For the extremities, insulated and waterproof gloves as well as a thick scarf will help the body to retain moisture. Equally important is to ensure that you have something which covers your face, as well as a thick hat to insulate your head and repel wind. For the feet, moisture-wicking materials like wool can keep feet warm, and thin socks underneath can provide additional insulation.


What to Put in Your Body: Water

What to Put in Your Body - WaterThe first and most obvious item that comes to mind when hydration is needed is water. Whether it’s water from the tap, spring water, or water that comes from another source, basic H2O can provide the body with the moisture it needs.

As stated previously, the thirst reflex can be far weaker in the winter than it is in the summer. This means that you will need to switch your thinking to one of preventative maintenance. For example, you know that your body will require more hydration in the winter; therefore, you will need to provide it with enough fluid to prevent dehydration.

You may have heard that when the body receives cold fluids, it must warm them up in order to be able to process them. The very act of warming up the fluids you drink has the added benefit of burning calories. However, this is not the ideal scenario in winter. The goal during cooler months is to get as much moisture into the body as efficiently as possible.

In the case of drinking fluids, they should be warm at the time of ingestion. This will help your body keep its core temperature up from the inside, and can be accomplished by ensuring you have an insulated bottle with you.

The amount of water you need to drink daily will depend on what you are doing. More activity will require more hydration. One of the most accurate indicators of hydration is the color of your urine. Urine that is light yellow or clear indicates adequate hydration, where urine of a darker color means that more fluids are needed.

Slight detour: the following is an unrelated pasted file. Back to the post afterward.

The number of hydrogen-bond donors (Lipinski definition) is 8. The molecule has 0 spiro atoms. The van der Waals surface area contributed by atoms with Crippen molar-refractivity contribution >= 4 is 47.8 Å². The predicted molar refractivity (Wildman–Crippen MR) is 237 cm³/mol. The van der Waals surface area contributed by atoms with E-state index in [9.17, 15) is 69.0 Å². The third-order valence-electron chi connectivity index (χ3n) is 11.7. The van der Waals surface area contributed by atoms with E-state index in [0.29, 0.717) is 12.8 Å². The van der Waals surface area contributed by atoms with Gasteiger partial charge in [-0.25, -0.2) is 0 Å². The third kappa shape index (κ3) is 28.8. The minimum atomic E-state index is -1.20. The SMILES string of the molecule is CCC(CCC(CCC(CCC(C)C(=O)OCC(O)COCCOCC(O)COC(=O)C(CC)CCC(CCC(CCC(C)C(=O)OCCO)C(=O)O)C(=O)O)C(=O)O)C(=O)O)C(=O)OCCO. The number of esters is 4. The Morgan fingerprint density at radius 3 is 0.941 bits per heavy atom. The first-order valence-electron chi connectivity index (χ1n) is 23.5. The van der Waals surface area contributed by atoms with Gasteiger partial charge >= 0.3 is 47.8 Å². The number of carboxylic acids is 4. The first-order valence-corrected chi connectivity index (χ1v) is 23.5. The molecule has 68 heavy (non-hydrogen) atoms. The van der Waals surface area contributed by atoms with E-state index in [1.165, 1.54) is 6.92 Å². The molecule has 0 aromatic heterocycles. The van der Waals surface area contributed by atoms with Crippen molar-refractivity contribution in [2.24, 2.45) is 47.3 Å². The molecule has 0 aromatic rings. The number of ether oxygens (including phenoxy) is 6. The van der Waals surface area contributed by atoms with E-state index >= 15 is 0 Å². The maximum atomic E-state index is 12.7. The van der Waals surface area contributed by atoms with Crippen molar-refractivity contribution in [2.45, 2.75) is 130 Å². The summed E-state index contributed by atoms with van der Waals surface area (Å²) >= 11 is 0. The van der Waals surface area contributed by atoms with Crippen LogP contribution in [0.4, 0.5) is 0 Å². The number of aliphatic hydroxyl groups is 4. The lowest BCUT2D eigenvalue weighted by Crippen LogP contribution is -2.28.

What to Put in Your Body: Food

Just as the water you get from your home water filter, the moisture content of foods can also contribute to your body’s hydration. During winter What to Put in Your Body - Foodmonths, foods like nutritious soups can provide that warm fluid that your body can easily absorb.

You can also get a higher amount of fluid into your body by eating foods that have a high fluid content, according to a report by CNN. Vegetables like celery, Brussels sprouts, and collard greens all contain high amounts of moisture that will be readily absorbed by the body.

Fruits are another ideal way to increase your body’s fluid levels. Most fruit contains high amounts of moisture, but for winter, fruits like oranges, pomegranates, and apples can provide an added boost of sniffle-busting vitamin C as well.


Other Sources of Fluid

Other Sources of FluidThere are also many different types of fluid that you can drink to hydrate your body. You can infuse hot water with lemon for simple and healthy hydration, and can also drink any number of teas, including black or green tea.

Making ‘green juice’ in your blender can also provide you with the hydration you need. Think dark green and leafy vegetables like kale and spinach, combined with dark blackberries and blueberries. The liquid portion can be plain water, or you can substitute water with kefir, or drinkable yogurt. Kefir contains billions of probiotic bacteria that can help keep your intestinal flora healthy, protecting you from viruses and disease.


Water Purification

When making any hydrating teas, smoothies or soups, the quality of the water you use is absolutely essential. To that end, having a system for the purposes of filtering and purifying tap water is critical.

Filtration, private label, coffee, and water products from companies like Water Event Pure Water Solutions help to ensure the body receives the quality of water needed for proper hydration during the winter months.




You’ll also increase your chances of being able to perform as expected in cold temperatures.